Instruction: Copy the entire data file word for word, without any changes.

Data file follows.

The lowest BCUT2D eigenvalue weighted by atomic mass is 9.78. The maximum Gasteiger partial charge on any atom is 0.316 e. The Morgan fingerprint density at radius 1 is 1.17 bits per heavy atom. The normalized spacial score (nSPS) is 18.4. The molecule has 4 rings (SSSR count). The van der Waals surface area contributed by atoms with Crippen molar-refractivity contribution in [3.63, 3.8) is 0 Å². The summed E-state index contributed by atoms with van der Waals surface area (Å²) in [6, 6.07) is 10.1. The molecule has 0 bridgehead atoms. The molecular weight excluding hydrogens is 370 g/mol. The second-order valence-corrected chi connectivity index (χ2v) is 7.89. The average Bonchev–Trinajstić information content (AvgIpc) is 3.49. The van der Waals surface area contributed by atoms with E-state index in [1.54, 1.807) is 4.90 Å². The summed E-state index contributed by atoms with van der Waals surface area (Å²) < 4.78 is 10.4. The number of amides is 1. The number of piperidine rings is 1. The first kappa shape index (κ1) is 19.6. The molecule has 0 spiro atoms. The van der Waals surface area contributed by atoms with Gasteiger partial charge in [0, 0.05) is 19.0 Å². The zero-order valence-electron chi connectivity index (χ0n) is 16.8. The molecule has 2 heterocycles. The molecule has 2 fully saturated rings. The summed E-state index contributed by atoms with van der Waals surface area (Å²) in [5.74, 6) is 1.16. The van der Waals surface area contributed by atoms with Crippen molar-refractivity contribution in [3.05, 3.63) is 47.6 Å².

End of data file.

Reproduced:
The lowest BCUT2D eigenvalue weighted by atomic mass is 9.78. The maximum Gasteiger partial charge on any atom is 0.316 e. The Morgan fingerprint density at radius 1 is 1.17 bits per heavy atom. The normalized spacial score (nSPS) is 18.4. The molecule has 4 rings (SSSR count). The van der Waals surface area contributed by atoms with Crippen molar-refractivity contribution in [3.63, 3.8) is 0 Å². The summed E-state index contributed by atoms with van der Waals surface area (Å²) in [6, 6.07) is 10.1. The molecule has 0 bridgehead atoms. The molecular weight excluding hydrogens is 370 g/mol. The second-order valence-corrected chi connectivity index (χ2v) is 7.89. The average Bonchev–Trinajstić information content (AvgIpc) is 3.49. The van der Waals surface area contributed by atoms with E-state index in [1.54, 1.807) is 4.90 Å². The summed E-state index contributed by atoms with van der Waals surface area (Å²) < 4.78 is 10.4. The number of amides is 1. The number of piperidine rings is 1. The first kappa shape index (κ1) is 19.6. The molecule has 0 spiro atoms. The van der Waals surface area contributed by atoms with Gasteiger partial charge in [0, 0.05) is 19.0 Å². The zero-order valence-electron chi connectivity index (χ0n) is 16.8. The molecule has 2 heterocycles. The molecule has 2 fully saturated rings. The summed E-state index contributed by atoms with van der Waals surface area (Å²) in [5.74, 6) is 1.16. The van der Waals surface area contributed by atoms with Crippen molar-refractivity contribution in [3.05, 3.63) is 47.6 Å².